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Satellite images show just how bad California’s drought is

California looks way worse from space this year than it did last June

California Copes With Worsening Drought
LAKE ISABELLA, CA - JUNE 14: In an aerial view, cattle graze on June 14, 2021 near Lake Isabella, California. Authorities are bracing for a predicted driest year on record for the Kern River, carrying only about a quarter of its average Sierra snowmelt water to Lake Isabella. The water level of the lake continues to dip below 16 percent capacity and large portion of the west are now in the most extreme drought category, with fire officials warning of another devastating wildfire season in California.
Photo by David McNew/Getty Images

Seen from space, California’s drought is horrifying. To get some perspective on the dire situation, the European Space Agency took a satellite image of Angeles National Forest and the San Gabriel Reservoir in Southern California this month and compared that to an image taken around the same time last year.

In 2020, the landscape looks lush and green and the San Gabriel Reservoir is bright blue. Fast forward to this year, and the same location is so dry it looks like a scene out of a Mars movie. The forest is scarred red, and the San Gabriel Reservoir is almost empty.

Angeles National Forest & the San Gabriel reservoir on June 12, 2021 (left) and on June 22, 2020 (right)
ESA and ESA

While 2020 was awful for plenty of other reasons, it did give California a brief break from drought. The Golden State’s longest drought persisted from 2011 to 2019. The relief didn’t last long. This year, Northern California endured one of its driest Februarys, which is usually a wetter month, in more than 150 years.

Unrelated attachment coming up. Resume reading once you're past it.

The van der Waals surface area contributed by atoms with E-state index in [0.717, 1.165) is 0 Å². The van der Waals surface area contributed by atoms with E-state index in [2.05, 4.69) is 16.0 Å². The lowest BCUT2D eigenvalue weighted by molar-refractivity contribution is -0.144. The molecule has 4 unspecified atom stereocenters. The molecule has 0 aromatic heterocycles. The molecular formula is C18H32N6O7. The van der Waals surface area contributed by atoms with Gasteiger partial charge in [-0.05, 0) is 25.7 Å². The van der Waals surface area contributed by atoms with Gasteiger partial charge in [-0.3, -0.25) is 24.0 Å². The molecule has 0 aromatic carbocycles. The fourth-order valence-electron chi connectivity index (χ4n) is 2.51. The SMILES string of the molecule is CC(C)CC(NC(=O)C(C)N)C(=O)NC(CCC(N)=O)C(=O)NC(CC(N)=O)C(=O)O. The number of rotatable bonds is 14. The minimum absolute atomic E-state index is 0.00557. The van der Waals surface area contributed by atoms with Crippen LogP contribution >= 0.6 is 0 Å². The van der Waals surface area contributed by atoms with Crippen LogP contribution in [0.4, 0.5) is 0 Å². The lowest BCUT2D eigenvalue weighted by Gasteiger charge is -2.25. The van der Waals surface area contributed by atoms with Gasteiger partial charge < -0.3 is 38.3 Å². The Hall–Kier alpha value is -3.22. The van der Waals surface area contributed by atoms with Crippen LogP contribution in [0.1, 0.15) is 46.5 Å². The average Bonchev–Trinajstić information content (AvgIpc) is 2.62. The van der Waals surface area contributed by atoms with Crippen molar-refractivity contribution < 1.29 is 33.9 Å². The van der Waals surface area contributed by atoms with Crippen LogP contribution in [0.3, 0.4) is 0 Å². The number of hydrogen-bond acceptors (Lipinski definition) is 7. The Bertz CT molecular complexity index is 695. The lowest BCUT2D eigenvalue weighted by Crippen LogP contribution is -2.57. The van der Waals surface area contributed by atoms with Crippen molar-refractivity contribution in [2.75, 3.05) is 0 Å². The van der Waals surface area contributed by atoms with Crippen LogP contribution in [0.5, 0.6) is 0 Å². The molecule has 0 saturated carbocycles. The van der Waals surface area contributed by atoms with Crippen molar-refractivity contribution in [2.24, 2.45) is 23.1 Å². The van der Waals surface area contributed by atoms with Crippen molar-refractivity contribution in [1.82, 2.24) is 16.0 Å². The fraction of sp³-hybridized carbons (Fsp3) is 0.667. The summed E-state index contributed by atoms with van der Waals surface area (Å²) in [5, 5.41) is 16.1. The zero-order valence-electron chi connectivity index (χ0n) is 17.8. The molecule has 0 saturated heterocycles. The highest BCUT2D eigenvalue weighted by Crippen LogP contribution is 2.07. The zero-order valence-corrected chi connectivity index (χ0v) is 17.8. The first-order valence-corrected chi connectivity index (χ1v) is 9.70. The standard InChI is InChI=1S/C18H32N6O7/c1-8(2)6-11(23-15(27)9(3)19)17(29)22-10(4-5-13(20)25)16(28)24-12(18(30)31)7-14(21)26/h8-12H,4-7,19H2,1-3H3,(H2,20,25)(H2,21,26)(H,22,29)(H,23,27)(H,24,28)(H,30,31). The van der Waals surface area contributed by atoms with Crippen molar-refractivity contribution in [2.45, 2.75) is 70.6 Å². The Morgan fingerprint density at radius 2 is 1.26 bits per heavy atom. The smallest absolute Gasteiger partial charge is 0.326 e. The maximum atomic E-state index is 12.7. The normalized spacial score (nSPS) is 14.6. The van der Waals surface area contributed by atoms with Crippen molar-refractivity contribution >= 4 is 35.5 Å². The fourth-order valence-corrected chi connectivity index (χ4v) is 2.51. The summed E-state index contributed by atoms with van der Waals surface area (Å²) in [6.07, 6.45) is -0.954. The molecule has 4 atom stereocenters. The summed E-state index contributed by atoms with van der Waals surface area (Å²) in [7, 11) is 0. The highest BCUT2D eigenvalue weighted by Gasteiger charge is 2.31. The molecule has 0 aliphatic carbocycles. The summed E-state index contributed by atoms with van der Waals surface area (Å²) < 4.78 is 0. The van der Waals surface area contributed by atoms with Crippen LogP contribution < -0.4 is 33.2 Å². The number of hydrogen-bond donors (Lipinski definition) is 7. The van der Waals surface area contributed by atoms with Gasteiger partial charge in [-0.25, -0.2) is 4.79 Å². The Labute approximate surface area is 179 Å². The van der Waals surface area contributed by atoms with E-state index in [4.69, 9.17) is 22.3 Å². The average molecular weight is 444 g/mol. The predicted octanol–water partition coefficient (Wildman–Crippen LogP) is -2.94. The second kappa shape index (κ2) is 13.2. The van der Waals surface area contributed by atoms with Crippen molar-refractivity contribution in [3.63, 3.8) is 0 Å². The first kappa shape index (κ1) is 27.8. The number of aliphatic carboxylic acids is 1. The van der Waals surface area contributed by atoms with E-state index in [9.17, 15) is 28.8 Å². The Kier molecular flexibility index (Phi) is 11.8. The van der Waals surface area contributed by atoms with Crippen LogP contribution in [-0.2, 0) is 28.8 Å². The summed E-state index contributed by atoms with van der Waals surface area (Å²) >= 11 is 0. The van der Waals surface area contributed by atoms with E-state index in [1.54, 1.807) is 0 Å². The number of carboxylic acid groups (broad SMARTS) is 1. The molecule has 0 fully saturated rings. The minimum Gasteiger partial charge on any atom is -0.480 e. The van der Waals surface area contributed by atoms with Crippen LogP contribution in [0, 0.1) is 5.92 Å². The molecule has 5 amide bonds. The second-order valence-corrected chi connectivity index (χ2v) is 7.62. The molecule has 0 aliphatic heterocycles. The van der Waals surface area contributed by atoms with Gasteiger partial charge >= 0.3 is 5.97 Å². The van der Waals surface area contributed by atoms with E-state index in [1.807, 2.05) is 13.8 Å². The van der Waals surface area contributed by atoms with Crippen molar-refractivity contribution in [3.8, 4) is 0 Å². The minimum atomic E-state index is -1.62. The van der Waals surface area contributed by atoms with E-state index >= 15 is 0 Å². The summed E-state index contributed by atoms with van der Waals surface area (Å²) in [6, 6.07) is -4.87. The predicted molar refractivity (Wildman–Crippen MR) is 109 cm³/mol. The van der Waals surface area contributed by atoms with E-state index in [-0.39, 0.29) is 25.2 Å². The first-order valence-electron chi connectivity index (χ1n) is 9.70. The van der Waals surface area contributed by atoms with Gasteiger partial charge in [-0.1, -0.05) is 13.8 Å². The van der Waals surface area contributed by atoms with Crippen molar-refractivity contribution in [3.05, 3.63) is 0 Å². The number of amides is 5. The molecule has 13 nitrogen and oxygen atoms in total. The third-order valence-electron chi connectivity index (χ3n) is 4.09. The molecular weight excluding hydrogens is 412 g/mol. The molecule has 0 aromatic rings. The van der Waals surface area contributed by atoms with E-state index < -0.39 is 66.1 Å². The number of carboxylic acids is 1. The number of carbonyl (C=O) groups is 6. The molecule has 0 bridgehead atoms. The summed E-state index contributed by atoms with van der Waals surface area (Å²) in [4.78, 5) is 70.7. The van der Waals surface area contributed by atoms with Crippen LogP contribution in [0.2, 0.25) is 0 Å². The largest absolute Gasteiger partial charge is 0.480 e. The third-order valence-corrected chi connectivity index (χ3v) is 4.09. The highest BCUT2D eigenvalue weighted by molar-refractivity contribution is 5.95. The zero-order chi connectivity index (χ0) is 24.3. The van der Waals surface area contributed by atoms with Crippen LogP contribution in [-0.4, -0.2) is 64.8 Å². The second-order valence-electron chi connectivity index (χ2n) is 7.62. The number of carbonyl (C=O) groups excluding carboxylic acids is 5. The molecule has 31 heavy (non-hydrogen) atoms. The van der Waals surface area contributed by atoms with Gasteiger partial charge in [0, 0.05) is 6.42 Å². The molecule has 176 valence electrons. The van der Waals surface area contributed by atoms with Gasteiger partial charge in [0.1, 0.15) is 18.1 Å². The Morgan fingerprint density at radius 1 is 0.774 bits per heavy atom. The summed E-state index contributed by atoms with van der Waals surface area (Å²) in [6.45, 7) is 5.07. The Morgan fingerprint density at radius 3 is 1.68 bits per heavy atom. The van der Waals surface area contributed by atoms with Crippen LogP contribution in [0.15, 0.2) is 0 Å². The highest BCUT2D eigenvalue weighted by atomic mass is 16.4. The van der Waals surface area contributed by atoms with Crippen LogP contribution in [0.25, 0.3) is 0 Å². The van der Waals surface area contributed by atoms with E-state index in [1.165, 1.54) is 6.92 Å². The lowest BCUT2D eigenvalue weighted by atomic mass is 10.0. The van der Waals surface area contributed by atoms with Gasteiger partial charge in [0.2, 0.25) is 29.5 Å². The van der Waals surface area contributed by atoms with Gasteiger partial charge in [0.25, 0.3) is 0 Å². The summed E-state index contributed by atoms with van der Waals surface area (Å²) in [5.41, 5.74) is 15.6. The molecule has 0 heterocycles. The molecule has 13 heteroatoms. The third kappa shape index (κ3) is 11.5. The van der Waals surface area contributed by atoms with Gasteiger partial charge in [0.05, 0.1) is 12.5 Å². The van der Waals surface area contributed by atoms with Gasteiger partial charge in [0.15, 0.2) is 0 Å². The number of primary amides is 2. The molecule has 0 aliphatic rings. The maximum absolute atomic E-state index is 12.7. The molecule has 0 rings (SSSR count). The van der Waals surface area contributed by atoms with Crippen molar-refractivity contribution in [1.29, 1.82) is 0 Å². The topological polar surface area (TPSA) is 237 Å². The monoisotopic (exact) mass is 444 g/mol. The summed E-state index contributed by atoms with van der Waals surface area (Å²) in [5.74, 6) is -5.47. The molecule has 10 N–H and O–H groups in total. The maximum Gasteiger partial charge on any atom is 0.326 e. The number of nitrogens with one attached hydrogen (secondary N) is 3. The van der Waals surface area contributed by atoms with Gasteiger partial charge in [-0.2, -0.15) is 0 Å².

The entire western US is in trouble when it comes to water shortages. More than 80 percent of it is parched, with close to half of the region in “extreme” drought. The Hoover Dam reservoir, the largest in the US, hit the lowest water level in its history earlier this month. It’s a crucial water source for 25 million people across several states, including California.

Soaring temperatures that shattered hundreds of records across the US recently are also sucking the west dry. That has essentially turned vegetation into tinder for wildfires. California had its worst fire season on the books last year, when more than twice as many acres burned than the previous state record. Experts say there’s even more potential for mega blazes this year.

“When we see droughts like this, it really amplifies the fire season,” Brian Fuchs, a climatologist at the University of Nebraska-Lincoln who creates maps for the US Drought Monitor, told The Verge last week. “This is currently the most exceptional drought that we’ve ever shown on the map in the Western US.”